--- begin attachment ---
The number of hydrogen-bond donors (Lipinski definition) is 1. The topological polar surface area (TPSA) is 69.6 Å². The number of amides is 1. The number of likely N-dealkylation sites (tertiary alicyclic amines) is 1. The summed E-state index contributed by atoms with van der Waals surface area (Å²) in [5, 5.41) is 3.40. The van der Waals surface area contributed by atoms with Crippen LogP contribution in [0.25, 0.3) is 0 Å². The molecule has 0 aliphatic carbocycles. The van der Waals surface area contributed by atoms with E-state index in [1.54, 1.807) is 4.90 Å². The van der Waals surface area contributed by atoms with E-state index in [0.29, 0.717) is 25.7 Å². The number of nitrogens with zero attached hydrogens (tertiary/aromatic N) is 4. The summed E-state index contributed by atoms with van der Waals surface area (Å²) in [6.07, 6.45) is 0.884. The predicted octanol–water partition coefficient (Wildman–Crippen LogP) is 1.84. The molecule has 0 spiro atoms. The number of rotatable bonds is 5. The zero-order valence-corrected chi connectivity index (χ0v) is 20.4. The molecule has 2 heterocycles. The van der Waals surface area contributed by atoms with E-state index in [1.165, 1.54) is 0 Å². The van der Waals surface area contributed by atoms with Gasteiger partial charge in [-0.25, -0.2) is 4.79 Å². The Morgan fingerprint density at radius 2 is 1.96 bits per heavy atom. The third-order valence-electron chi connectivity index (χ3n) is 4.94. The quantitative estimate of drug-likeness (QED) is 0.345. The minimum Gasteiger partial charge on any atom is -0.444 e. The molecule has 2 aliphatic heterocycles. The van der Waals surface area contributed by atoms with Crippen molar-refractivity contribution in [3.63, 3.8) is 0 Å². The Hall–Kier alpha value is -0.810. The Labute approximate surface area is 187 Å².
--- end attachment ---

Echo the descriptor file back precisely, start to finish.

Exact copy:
The number of hydrogen-bond donors (Lipinski definition) is 1. The topological polar surface area (TPSA) is 69.6 Å². The number of amides is 1. The number of likely N-dealkylation sites (tertiary alicyclic amines) is 1. The summed E-state index contributed by atoms with van der Waals surface area (Å²) in [5, 5.41) is 3.40. The van der Waals surface area contributed by atoms with Crippen LogP contribution in [0.25, 0.3) is 0 Å². The molecule has 0 aliphatic carbocycles. The van der Waals surface area contributed by atoms with E-state index in [1.54, 1.807) is 4.90 Å². The van der Waals surface area contributed by atoms with E-state index in [0.29, 0.717) is 25.7 Å². The number of nitrogens with zero attached hydrogens (tertiary/aromatic N) is 4. The summed E-state index contributed by atoms with van der Waals surface area (Å²) in [6.07, 6.45) is 0.884. The predicted octanol–water partition coefficient (Wildman–Crippen LogP) is 1.84. The molecule has 0 spiro atoms. The number of rotatable bonds is 5. The zero-order valence-corrected chi connectivity index (χ0v) is 20.4. The molecule has 2 heterocycles. The van der Waals surface area contributed by atoms with E-state index in [1.165, 1.54) is 0 Å². The van der Waals surface area contributed by atoms with Gasteiger partial charge in [-0.25, -0.2) is 4.79 Å². The Morgan fingerprint density at radius 2 is 1.96 bits per heavy atom. The third-order valence-electron chi connectivity index (χ3n) is 4.94. The quantitative estimate of drug-likeness (QED) is 0.345. The minimum Gasteiger partial charge on any atom is -0.444 e. The molecule has 2 aliphatic heterocycles. The van der Waals surface area contributed by atoms with Crippen molar-refractivity contribution in [3.63, 3.8) is 0 Å². The Hall–Kier alpha value is -0.810. The Labute approximate surface area is 187 Å².